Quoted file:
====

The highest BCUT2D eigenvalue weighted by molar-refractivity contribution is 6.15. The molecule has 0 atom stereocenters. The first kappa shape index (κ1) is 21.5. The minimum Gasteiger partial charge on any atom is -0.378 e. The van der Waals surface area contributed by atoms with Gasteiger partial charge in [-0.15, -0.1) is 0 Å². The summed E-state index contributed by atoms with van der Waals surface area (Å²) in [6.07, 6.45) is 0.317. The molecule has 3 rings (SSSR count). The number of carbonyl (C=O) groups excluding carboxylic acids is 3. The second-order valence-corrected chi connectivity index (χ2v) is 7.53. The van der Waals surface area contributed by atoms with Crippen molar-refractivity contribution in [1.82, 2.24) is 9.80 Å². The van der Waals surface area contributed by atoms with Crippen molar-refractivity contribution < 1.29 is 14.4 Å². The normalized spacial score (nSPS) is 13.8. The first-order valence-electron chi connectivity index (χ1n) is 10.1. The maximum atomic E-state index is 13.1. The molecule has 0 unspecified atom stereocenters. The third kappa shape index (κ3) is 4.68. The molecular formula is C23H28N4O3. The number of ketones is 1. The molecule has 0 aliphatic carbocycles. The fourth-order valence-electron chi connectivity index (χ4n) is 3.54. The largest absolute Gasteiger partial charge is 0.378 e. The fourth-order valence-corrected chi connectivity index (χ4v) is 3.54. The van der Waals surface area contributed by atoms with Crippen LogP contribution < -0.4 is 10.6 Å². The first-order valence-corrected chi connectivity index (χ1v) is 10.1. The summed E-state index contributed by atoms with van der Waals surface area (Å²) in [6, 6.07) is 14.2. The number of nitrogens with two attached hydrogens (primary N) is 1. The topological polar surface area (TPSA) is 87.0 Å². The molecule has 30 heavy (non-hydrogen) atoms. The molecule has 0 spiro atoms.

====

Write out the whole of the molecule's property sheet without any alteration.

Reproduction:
The highest BCUT2D eigenvalue weighted by molar-refractivity contribution is 6.15. The molecule has 0 atom stereocenters. The first kappa shape index (κ1) is 21.5. The minimum Gasteiger partial charge on any atom is -0.378 e. The van der Waals surface area contributed by atoms with Gasteiger partial charge in [-0.15, -0.1) is 0 Å². The summed E-state index contributed by atoms with van der Waals surface area (Å²) in [6.07, 6.45) is 0.317. The molecule has 3 rings (SSSR count). The number of carbonyl (C=O) groups excluding carboxylic acids is 3. The second-order valence-corrected chi connectivity index (χ2v) is 7.53. The van der Waals surface area contributed by atoms with Crippen molar-refractivity contribution in [1.82, 2.24) is 9.80 Å². The van der Waals surface area contributed by atoms with Crippen molar-refractivity contribution < 1.29 is 14.4 Å². The normalized spacial score (nSPS) is 13.8. The first-order valence-electron chi connectivity index (χ1n) is 10.1. The maximum atomic E-state index is 13.1. The molecule has 0 unspecified atom stereocenters. The third kappa shape index (κ3) is 4.68. The molecular formula is C23H28N4O3. The number of ketones is 1. The molecule has 0 aliphatic carbocycles. The fourth-order valence-electron chi connectivity index (χ4n) is 3.54. The largest absolute Gasteiger partial charge is 0.378 e. The fourth-order valence-corrected chi connectivity index (χ4v) is 3.54. The van der Waals surface area contributed by atoms with Crippen LogP contribution < -0.4 is 10.6 Å². The first-order valence-corrected chi connectivity index (χ1v) is 10.1. The summed E-state index contributed by atoms with van der Waals surface area (Å²) in [6, 6.07) is 14.2. The number of nitrogens with two attached hydrogens (primary N) is 1. The topological polar surface area (TPSA) is 87.0 Å². The molecule has 30 heavy (non-hydrogen) atoms. The molecule has 0 spiro atoms.